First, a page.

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Turning and turning in the widening gyre

This could easily be a hopelessly tragic tale, the urn made with bones and blood instead of mud baked in the kiln, but the author resists the temptation.
Last Updated : 04 September 2021, 20:15 IST

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Award-winning author Anuradha Roy’s fifth book is a tale of hope shaped from the mud of a potter’s village. It’s an exquisite portrayal of empty-nest, loneliness, broken relationships; the quest of an artist that’s as ancient as the art itself, his love and defiance of social divisions and how he nearly paid for this audacity with his life.

Roy’s prose flows like a river with vivid imagery and simple clarity. Every word of it captures the humble surroundings of the potter Elango’s village of Kumarrapet, right from glimpses of an auto-rickshaw ride to school to a young girl’s mud-caked fingers at the lakeside.

The novel begins with the narrator Sarayu (Sara) writing a letter. She tells the reader how her sister Tia complained about Sara having everything easy, while she had to manage three more years of school and time at home with her widowed mother. We know the opportunity Sara had missed to repair her broken relationship with Tia after their father’s passing and the promise of a new friendship at the basement studio of the English university where she has gone for higher studies.

Yet, we’re properly hooked to the story when Sara groans over carrying her old life “in an ever-present backpack that makes me ache from its weight” unlike her Malaysian friend Karin Wang. At which point, Roy transitions from a word artist to a canny storyteller.

An earthly tale

The narrative then gradually shifts to the Hyderabad neighbourhood and the adjacent potter’s village, introducing Elango the gifted genius with the stubbornness of a devotee who wouldn’t like to commercialise the inherited gift of pottery. Roy, thankfully, keeps Indian politics out of this earthy tale, using it only to mark the passage of time. By those markers, we know that the story takes place between the idealistic times of the late seventies and early eighties when Indian society was yet to be seduced by the charms of market economy, a milieu in which Elango’s character perfectly fits.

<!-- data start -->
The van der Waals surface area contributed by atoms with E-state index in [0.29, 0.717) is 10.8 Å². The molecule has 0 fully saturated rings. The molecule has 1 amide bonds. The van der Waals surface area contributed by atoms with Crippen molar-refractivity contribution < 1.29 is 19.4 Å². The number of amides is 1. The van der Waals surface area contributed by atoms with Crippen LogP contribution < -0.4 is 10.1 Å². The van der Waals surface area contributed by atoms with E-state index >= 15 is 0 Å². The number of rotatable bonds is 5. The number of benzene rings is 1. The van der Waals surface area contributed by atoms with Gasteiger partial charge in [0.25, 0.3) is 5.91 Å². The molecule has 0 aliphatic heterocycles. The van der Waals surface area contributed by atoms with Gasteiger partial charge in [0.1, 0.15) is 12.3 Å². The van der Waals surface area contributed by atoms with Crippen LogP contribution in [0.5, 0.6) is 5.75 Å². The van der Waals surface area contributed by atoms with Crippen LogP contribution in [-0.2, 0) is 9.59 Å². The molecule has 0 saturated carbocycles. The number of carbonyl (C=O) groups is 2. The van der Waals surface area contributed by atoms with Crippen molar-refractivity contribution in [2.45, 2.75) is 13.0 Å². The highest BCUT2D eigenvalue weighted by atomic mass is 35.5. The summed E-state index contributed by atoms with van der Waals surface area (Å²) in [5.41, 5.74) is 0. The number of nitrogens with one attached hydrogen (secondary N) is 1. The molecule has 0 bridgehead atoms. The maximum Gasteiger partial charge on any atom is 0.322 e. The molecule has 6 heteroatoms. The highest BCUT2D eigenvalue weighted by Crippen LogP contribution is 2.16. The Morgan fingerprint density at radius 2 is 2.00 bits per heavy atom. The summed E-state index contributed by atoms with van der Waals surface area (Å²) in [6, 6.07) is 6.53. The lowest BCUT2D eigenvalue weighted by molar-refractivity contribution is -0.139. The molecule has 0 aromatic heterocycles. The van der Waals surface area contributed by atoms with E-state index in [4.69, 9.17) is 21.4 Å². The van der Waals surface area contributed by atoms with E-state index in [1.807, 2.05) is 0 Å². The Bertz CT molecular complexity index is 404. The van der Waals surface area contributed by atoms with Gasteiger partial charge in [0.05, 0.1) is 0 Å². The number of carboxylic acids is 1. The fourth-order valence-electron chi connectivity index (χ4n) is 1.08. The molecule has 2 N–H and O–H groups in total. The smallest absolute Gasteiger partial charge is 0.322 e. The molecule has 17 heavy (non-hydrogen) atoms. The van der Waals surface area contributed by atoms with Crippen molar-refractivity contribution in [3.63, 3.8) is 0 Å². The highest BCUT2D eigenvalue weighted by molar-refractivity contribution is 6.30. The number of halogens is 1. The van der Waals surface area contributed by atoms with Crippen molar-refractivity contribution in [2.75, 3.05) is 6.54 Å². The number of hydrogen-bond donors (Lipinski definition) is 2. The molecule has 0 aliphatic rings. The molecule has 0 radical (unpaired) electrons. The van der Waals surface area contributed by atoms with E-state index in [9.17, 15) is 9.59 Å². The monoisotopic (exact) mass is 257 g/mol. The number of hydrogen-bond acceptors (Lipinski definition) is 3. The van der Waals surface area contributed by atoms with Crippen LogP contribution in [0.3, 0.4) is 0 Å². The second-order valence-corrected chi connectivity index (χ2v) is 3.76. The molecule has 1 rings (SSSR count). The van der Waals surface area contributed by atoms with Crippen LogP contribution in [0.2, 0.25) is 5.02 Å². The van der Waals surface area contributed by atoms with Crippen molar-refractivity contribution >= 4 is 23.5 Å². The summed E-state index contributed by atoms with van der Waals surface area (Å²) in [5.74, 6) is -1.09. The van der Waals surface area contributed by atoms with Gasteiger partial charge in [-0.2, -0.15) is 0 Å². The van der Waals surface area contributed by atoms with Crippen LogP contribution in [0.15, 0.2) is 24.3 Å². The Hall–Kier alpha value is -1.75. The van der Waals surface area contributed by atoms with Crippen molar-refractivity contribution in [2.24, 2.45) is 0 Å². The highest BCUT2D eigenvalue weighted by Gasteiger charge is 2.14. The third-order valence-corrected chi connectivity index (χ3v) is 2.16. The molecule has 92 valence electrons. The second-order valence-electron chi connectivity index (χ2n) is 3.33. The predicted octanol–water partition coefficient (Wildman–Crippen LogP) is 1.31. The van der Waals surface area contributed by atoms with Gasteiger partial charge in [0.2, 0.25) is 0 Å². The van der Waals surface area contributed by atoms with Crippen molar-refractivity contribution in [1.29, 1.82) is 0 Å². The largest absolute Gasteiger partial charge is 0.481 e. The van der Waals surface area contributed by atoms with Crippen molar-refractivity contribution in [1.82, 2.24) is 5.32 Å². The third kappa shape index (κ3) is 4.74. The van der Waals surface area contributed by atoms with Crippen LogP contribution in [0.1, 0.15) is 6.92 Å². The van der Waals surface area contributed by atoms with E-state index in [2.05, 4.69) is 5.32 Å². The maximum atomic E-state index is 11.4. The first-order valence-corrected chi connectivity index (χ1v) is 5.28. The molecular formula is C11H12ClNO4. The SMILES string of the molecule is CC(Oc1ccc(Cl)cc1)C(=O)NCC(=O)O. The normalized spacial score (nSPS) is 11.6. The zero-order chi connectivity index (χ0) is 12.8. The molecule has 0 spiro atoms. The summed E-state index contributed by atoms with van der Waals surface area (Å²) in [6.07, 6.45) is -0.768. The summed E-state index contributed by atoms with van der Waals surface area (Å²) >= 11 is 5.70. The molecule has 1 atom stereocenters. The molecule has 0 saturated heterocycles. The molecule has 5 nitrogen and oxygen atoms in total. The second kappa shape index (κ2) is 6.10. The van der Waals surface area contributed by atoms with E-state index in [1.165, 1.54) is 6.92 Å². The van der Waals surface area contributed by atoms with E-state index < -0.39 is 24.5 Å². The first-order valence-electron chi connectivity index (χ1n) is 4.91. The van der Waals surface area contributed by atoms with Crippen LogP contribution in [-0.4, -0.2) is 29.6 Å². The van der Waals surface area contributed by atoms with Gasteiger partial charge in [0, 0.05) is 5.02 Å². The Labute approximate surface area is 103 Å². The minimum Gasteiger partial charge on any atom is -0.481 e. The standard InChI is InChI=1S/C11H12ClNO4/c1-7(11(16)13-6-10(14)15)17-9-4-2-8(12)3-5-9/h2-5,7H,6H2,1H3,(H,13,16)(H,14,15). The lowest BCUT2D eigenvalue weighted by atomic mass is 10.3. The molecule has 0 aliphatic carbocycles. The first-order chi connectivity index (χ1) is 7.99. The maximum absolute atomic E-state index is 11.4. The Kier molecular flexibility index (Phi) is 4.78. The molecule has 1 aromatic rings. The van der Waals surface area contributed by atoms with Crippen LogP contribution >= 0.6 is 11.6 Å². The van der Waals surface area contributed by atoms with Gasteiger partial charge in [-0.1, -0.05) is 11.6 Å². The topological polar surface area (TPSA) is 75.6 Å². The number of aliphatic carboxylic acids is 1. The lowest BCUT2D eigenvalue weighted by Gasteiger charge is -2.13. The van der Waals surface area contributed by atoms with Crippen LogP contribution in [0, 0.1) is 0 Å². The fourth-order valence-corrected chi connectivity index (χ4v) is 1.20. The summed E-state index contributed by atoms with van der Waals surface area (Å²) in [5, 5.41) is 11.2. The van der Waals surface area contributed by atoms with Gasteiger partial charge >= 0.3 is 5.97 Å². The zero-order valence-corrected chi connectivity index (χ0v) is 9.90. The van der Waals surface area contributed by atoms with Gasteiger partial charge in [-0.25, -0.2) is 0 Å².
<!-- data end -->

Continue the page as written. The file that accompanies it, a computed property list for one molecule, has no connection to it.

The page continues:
Roy’s characters are clearly etched. We can relate to their struggles with loneliness, troubled memories, helplessness and manipulativeness. Stereotypical as they may seem, those like Elango’s neighbour Akka, his brother and sister-in-law Revathi, and Taatha, the local landlord, are not dark or demonic but are representatives of a divided and insecure society. Karin’s, on the other hand, is a free spirit that revolts against parental control and social conventions, someone who’s exhorting Sara to break from her past.

The dog Chinna stands out as a symbol of abandonment. While he may not make sense of his own abandonment “over and over again,” Chinna isn’t any different from many human beings languishing in their lonely aboard with elderly people for company.

Roy has resisted the temptation to be sidetracked by the romance between Elango and Zohra, choosing instead to stick to the simple yet powerful narrative of the story, thereby letting the story do all the drama than making it overly dramatic. More fascinating is the way she connects Elango’s dream to create a giant earthen horse with his love for a Muslim girl.

Of hope and survival

She could’ve perhaps made it a hopelessly tragic tale, the urn made with bones and blood instead of mud baked in the kiln, but here again, Roy displays optimism without compromising honesty in storytelling. No deception, no convenient ending with blood and gore smeared on the pages, and, importantly, no mass riots to drown out the actual human tragedy these characters must deal with.

And so, in the end, ‘The Earthspinner’ turns out to be a tale of hope, survival, love thriving in a different place from where it originated and life going on in peace in a foreign land, in the echoes of loneliness and replaying of the past. Even in his abandonment and inability to recognise his previous owner, Chinna the dog still has a home, probably without admirers, but safe enough for him to spend his time in peace.

Perhaps what resonates more strongly is the message that art can both preserve memories and heal wounds with time.

Art could also be a gift that is passed on to the next generation and other cultures, a way for it to survive the transitory human life. In that sense, The Earthspinner presents itself like a pot, starting from the ground, extending and expanding up towards the sky and the world around.

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Published 04 September 2021, 19:30 IST

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